(I) derived from or through a person who had utilized improper means to acquire it;

(II) acquired under circumstances giving rise to a duty to maintain its secrecy or limit its use; or

(III) derived from or through a person who owed a duty to the person seeking relief to maintain its secrecy or limit its use; or
before a material change of his [or her] position, knew or had reason to know that it was a trade secret and that knowledge of it had been acquired by accident or mistake.

The Rivendell case examines whether a trade secret is a question of fact.


Case Study

Rivendell Forest Products, Ltd. v. Georgia-Pacific Corporation And Timothy L. Cornwell

United States Court Of Appeals For The Tenth Circuit, 28 F.3D 1042 (1994)

Procedural Posture

Plaintiff sought review of the decision of the United States District Court for the District of Colorado, granting defendant’s motion for summary judgment in plaintiff’s action for wrongful appropriation of a trade secret.


Rivendell brought suit against G.P. for wrongful appropriation of a trade secret. The suit was also against Cornwell for a violation of confidence. The suit centers on a computer software system which Rivendell had developed over the years, and which system it asserted to be a trade secret under Colorado law. It asserts that this system enabled Rivendell to provide its customers with special service, and to manage its distribution centers as no competitor could do. This was a computer system which enabled Rivendell employees to give immediate answers to customers’ questions and phone inquiries as to prices, quantities, places, and delivery time as to various lumber sizes and types without any computations which required a delay and a call back to the customer. It asserted that at the pertinent time no other wholesaler could provide such service and management, and this gave Rivendell a large advantage over its competitors including G.P. It is this software system that Rivendell asserts was its trade secret.


Plaintiff and defendant were competitors in the lumber business. Over nine years, plaintiff developed a unique computer system that enabled its employees to immediately answer customers’ questions about inventory. Defendant hired away one of plaintiff’s employees, who was not a computer expert but had helped develop plaintiff’s system. Within four months, defendant had a virtually identical computerized inventory system.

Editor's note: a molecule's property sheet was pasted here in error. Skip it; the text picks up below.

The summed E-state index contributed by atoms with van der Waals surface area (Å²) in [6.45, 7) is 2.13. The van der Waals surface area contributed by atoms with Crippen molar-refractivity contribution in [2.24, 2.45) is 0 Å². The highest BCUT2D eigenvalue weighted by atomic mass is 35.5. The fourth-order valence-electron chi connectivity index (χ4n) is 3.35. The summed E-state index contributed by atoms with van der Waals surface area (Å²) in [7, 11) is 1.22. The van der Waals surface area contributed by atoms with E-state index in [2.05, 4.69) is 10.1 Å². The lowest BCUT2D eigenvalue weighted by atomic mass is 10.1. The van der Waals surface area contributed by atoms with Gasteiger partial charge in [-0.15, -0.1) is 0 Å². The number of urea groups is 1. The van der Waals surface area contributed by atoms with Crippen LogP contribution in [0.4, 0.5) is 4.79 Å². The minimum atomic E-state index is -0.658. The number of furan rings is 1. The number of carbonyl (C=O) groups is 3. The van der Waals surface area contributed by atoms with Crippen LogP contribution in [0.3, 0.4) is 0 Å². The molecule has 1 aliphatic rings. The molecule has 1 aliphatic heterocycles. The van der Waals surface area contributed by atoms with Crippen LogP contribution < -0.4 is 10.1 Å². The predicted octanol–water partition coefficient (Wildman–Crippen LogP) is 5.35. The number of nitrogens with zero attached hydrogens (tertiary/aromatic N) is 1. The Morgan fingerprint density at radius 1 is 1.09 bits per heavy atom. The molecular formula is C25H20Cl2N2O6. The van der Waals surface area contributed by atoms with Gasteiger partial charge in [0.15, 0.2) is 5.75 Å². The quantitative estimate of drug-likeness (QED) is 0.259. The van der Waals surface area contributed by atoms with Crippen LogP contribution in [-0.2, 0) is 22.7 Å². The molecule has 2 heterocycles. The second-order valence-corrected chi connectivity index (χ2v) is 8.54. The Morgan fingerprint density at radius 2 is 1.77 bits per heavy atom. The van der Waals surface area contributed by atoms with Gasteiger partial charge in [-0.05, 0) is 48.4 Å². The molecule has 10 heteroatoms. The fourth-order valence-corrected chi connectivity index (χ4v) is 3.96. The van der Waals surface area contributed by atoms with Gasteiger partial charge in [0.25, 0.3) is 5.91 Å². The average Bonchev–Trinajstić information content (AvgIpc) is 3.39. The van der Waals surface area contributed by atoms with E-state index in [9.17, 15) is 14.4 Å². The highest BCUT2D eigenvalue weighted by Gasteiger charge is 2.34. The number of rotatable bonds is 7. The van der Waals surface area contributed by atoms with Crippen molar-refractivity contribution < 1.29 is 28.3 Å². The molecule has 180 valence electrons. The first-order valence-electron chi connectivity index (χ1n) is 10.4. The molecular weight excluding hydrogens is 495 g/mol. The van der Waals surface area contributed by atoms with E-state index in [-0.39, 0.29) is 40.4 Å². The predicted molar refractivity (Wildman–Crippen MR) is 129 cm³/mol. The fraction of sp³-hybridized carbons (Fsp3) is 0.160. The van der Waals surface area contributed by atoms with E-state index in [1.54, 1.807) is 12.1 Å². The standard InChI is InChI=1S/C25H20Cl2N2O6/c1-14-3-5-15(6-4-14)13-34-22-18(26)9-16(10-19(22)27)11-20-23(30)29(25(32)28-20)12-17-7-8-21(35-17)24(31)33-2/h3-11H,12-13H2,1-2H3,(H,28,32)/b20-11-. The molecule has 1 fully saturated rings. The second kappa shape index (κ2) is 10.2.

Plaintiff sued for wrongful appropriation of a trade secret under Colorado’s Trade Secret Act, Colo. Rev. Stat. § 7-74-102(4) (1986). The district court granted defendant summary judgment. On appeal, the court held that, unlike with patents, novelty and invention were not elements of a trade secret claim. A trade secret could consist of a combination of elements that were, separately, in the public domain. Plaintiff’s computer system was arguably a trade secret since the evidence showed the system gave plaintiff a competitive advantage. The court reversed and remanded for trial.


The court reversed defendant’s grant of summary judgment and remanded for trial because the issue of whether plaintiff’s computer system for managing inventory was a trade secret was genuine and material.

The court in Rivendell found that there were essential disputed issues of fact that were unresolved by the trial court. These were “… the value of the information to the plaintiff company …” and “… the reasonable precautions taken by the holder of the trade secret to guard the secrecy of the information.” The failure to resolve those issues resulted in the court’s reversal of the lower court’s decision.

Ethical Considerations

The Special (Secret) Rocky Road Recipe

Mary is CEO of Ice Cream Heaven (ICH), a manufacturer of specialty ice cream products. ICH is known internationally for its extraordinary Magnificent Rocky Road ice cream which is a registered ICH trademark. ICH has worked for years to refine the recipe and considers the recipe a trade secret. Mary and ICH’s chief flavor developer are the only individuals who know, and have access, to the recipe.

Larry, an assistant in the flavor development department, recently gained access to the Rocky Road recipe. Larry has decided to share it by posting it to his social media accounts. Are Larry’s actions ethical?

Analytics And Ethics: Perfect Together?

Boron Systems Corp. develops data analytics tools for corporate clients. Boron has just hired a new software engineer, Jeanine Patrick. Jeanine is considered to be one of the best coders of her generation and was heavily recruited by several companies. She was a key employee on several highly confidential projects while at her previous employer, Secret Systems, Inc. Those projects were focused on the development of analytics tools that represent significant advances in the field.

While Jeanine is absolutely thrilled to be working on bleeding edge analytics tools she is unaware that one of the primary reasons that Boron hired her was her work on Secret Systems’ confidential projects. While working diligently on Boron’s application, Jeanine realizes that the knowledge she gained while at Secret Systems would be enormously beneficial to Boron. Jeanine is really uncertain about using the knowledge she acquired at Secret Systems to benefit Boron. Of course, she is not aware that Boron was hoping that she would do exactly that when they hired her.

What are the ethical challenges facing both Jeanine and Boron?




  1. Can catch phrases can be trademarked?
  2. Describe the differences between trademarks and trade dress.
  3. What is the Lanham Act?
  4. What are the four classes of distinctiveness required for protection?
  5. What is the “likelihood of confusion” standard for infringement of an unregistered trademark?
  6. What is the “fair use” defense” to trademark infringement?

Trade Secrets

  1. What is a trade secret?
  2. How can a company protect a trade secret?
  3. What are the primary sources of trade secret law?